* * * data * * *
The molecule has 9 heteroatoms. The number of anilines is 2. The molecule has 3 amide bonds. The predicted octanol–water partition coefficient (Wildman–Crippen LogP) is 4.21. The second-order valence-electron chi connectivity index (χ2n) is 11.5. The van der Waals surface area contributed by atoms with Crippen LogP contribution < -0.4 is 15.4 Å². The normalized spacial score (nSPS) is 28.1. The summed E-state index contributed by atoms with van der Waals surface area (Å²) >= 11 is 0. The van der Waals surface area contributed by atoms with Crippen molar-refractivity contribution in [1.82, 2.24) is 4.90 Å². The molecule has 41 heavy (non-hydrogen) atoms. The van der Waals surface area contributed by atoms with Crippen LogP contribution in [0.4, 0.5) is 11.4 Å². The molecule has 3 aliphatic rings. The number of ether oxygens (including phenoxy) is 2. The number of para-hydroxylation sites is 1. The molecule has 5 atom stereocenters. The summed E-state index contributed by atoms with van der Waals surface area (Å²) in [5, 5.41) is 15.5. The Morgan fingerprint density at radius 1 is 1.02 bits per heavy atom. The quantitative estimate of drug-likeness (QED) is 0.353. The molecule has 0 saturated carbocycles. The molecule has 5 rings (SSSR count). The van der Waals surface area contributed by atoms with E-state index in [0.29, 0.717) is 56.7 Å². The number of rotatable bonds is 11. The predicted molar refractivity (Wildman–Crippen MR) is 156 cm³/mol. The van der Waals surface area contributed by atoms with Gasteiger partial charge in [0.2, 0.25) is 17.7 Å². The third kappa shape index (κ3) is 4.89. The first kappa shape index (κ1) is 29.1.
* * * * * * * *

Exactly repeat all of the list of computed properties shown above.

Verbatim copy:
The molecule has 9 heteroatoms. The number of anilines is 2. The molecule has 3 amide bonds. The predicted octanol–water partition coefficient (Wildman–Crippen LogP) is 4.21. The second-order valence-electron chi connectivity index (χ2n) is 11.5. The van der Waals surface area contributed by atoms with Crippen LogP contribution < -0.4 is 15.4 Å². The normalized spacial score (nSPS) is 28.1. The summed E-state index contributed by atoms with van der Waals surface area (Å²) >= 11 is 0. The van der Waals surface area contributed by atoms with Crippen molar-refractivity contribution in [1.82, 2.24) is 4.90 Å². The molecule has 41 heavy (non-hydrogen) atoms. The van der Waals surface area contributed by atoms with Crippen LogP contribution in [0.4, 0.5) is 11.4 Å². The molecule has 3 aliphatic rings. The number of ether oxygens (including phenoxy) is 2. The number of para-hydroxylation sites is 1. The molecule has 5 atom stereocenters. The summed E-state index contributed by atoms with van der Waals surface area (Å²) in [5, 5.41) is 15.5. The Morgan fingerprint density at radius 1 is 1.02 bits per heavy atom. The quantitative estimate of drug-likeness (QED) is 0.353. The molecule has 0 saturated carbocycles. The molecule has 5 rings (SSSR count). The van der Waals surface area contributed by atoms with E-state index in [0.29, 0.717) is 56.7 Å². The number of rotatable bonds is 11. The predicted molar refractivity (Wildman–Crippen MR) is 156 cm³/mol. The van der Waals surface area contributed by atoms with Gasteiger partial charge in [0.2, 0.25) is 17.7 Å². The third kappa shape index (κ3) is 4.89. The first kappa shape index (κ1) is 29.1.